Christina Baker Kline’s adapts her bestselling Orphan Train for young readers with Orphan Train Girl. The main difference between the two versions, other than length, is the protagonist’s age: In the adult version, she’s an older teenager; in the new version, she’s in middle school.
Molly Ayers is a preteen struggling to fit into her latest foster home, and after stealing a book from the library, she must do 20 hours of community service. Molly’s assignment is to help Vivian Daly, who is nearing 100 years old, clean out her attic. Molly is sure that this old lady will not approve of her, but Vivian turns out to have more in common with Molly than she thought.
Kline reveals their often-parallel stories in alternating chapters. Molly’s are set in the current day and reveals her life as a half-Penobscot Native American finding her way without a tribe to guide her. Vivian’s story flashes back to her arrival in New York with her Irish family and follows her on her journey after she is orphaned by a fire. As Molly learns about Vivian’s story, she begins to find peace in her own situation.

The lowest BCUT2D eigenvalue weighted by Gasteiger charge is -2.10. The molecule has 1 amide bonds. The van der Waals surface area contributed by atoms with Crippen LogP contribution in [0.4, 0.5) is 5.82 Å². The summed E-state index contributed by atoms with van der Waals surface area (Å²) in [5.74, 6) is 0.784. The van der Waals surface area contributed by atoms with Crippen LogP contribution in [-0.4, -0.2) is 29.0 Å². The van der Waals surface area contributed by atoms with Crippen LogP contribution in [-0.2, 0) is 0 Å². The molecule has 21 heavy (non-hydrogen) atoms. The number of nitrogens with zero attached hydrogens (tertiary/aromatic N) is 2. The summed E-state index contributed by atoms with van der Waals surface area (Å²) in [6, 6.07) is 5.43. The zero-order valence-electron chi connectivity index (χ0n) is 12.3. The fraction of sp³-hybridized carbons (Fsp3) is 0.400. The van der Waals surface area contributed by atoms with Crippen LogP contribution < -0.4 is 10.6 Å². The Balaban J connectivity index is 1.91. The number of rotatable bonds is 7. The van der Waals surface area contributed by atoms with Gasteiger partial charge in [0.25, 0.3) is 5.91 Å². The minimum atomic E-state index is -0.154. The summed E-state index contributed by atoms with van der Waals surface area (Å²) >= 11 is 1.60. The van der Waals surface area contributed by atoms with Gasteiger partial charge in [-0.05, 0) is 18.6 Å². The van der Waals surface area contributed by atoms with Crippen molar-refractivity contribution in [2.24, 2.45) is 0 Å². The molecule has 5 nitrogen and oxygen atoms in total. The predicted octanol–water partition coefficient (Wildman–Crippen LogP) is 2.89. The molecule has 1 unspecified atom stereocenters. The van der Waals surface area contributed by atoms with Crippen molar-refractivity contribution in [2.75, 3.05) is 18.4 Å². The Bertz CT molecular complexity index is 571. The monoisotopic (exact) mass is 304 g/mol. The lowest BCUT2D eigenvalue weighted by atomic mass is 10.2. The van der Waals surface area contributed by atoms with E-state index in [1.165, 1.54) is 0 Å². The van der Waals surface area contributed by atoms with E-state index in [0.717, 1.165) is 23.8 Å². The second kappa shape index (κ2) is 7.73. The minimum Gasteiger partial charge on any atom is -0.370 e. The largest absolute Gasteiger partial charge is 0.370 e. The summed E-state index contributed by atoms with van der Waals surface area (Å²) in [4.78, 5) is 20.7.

Kline’s prose is fluid and draws readers into the characters, and each chapter’s cliffhanger ending keeps the pages turning. Part coming-of-age novel, part historical fiction, this book will appeal to a wide range of readers.
Jennifer Bruer Kitchel is the librarian for a Pre-K through eighth-level Catholic school.